Miniature, single-aperture optoelectronic instruments called "multi-function telescopes" are being developed for use in both scientific observations and laser communications aboard microspacecraft that are expected to be launched in the next few years. These instruments could also be adapted to imaging and communication applications on Earth.
As now envisioned, a multi-function telescope would serve as (1) a conventional telescope for scientific imaging, (2) a telescope for celestial navigation, (3) an infrared spectrometer, and (4) a laser communication system. A prototype multi-function telescope called "a combined laser-communication and imager for microspacecraft" (ACLAIM) has been built and tested to demonstrate two of these functions: laser communication and scientific imaging. The prototype instrument was assembled from mostly commercially available parts.
The figure schematically depicts the prototype instrument. All incoming and outgoing light passes through a telephoto mirror camera lens. Within the instrument, there are three partly overlapping optical channels: a receiving channel, a transmitting channel, and a boresight channel. The three channels intersect at a dichroic beam splitter, which makes it possible to use the same path through the telephoto lens for both receiving and transmitting.
The receiving channel extends from the telephoto lens to the beam splitter to an Active-Pixel Sensor (APS). Light to be transmitted is generated by modulating the power supplied to a laser diode equipped with a pigtail optical fiber, and the transmitting channel is considered to extend from the output end of the optical fiber to the beam splitter, then from the beam splitter out through the telephoto lens. The beam splitter exhibits high reflectance at wavelengths from 500 to 900 nm, except in a 40-nm-wide band at the laser wavelength of 670 nm, where it exhibits 70-percent transmittance.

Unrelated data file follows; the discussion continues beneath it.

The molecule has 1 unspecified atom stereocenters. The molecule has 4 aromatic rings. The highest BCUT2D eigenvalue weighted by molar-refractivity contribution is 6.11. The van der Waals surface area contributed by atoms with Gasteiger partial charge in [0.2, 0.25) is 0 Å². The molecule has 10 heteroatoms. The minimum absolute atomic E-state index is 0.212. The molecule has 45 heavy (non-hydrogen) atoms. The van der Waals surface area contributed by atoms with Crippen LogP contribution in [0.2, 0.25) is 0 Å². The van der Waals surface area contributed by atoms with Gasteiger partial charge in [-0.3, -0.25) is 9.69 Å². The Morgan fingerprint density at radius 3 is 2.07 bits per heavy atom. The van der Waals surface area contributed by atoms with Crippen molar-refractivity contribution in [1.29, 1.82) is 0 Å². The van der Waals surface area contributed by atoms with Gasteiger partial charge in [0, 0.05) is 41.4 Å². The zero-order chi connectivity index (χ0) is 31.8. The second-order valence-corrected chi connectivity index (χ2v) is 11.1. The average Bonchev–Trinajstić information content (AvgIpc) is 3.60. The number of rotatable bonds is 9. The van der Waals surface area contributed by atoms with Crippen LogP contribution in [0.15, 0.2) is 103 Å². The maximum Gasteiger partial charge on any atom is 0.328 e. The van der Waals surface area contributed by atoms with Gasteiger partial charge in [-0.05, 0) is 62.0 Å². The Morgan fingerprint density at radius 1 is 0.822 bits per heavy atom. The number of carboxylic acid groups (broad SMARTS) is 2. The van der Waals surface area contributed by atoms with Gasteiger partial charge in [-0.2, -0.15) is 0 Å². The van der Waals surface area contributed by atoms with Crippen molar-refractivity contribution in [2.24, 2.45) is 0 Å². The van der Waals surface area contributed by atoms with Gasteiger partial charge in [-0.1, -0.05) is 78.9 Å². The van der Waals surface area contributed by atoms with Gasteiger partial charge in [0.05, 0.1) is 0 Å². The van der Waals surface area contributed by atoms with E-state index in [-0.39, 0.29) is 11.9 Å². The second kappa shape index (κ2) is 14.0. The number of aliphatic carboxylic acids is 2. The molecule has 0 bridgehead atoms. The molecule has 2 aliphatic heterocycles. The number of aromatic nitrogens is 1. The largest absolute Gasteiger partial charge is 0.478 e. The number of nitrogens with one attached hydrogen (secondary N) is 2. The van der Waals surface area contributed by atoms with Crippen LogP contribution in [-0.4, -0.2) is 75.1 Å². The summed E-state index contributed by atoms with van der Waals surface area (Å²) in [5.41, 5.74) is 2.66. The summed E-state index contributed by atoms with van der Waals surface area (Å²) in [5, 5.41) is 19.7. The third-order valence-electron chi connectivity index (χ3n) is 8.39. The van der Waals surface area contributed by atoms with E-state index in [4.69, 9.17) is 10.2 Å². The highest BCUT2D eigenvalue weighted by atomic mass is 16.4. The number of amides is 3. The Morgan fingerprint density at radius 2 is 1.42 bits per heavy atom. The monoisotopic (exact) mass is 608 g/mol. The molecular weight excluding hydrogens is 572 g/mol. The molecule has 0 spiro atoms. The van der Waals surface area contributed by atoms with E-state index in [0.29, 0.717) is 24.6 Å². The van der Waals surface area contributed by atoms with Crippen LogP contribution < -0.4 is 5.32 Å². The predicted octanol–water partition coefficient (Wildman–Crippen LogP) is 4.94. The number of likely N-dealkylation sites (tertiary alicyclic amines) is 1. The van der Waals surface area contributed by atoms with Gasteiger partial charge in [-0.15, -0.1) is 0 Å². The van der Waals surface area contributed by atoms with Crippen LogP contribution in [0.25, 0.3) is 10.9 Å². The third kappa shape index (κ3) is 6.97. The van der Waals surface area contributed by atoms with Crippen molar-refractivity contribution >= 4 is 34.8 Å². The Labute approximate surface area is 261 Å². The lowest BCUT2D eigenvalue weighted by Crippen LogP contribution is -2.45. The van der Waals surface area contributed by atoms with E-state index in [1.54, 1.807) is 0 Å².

The boresight channel includes a retroreflector, which sends a small portion of the laser beam to the APS . A laser beacon at a distant receiver is also imaged onto the APS. The positions of the spots of light from the beacon and the laser beam are measured and used to compute the angle between the transmitted beam and the line of sight to the beacon.
In the original intended use aboard a spacecraft, the spacecraft would be turned to aim the telescope at an astronomical target of scientific interest and image data would be acquired by use of the APS. The image data would be stored in memory for subsequent transmission to the distant receiver via modulation on the outgoing laser beam.
In preparation for transmitting the image data, the spacecraft and telescope would be turned to bring the beacon at the receiver within the field of view of the telescope. Then a control system would adjust the orientation of the spacecraft and of a fast-response fine-pointing mirror in the instrument, in response to the angle measured as described in the preceding paragraph. The techniques for measuring the angle and aiming the telescope were described in more detail in four previous articles in NASA Tech Briefs; "Beam-Steering Subsystem for Laser Communication" (NPO-19069), Vol. 19, No. 6 (June 1995), page 32; "Digital Controller for Laser-Beam-Steering Subsystem" (NPO-19193), Vol. 19, No. 11 (November 1995), page 93; "More About Beam-Steering Subsystem for Laser Communication" (NPO-19381), Vol. 19, No. 11 (November 1995), page 93; and "Image Processing in Laser-Beam-Steering Subsystem" (NPO-19396), Vol. 20, No. 5 (May 1996), page 24.
This work was done by Hamid Hemmati and James Lesh of Caltech for NASA's Jet Propulsion Laboratory.
In accordance with Public Law 96-517, the contractor has elected to retain title to this invention. Inquiries concerning rights for its commercial use should be addressed to
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Refer to NPO-20388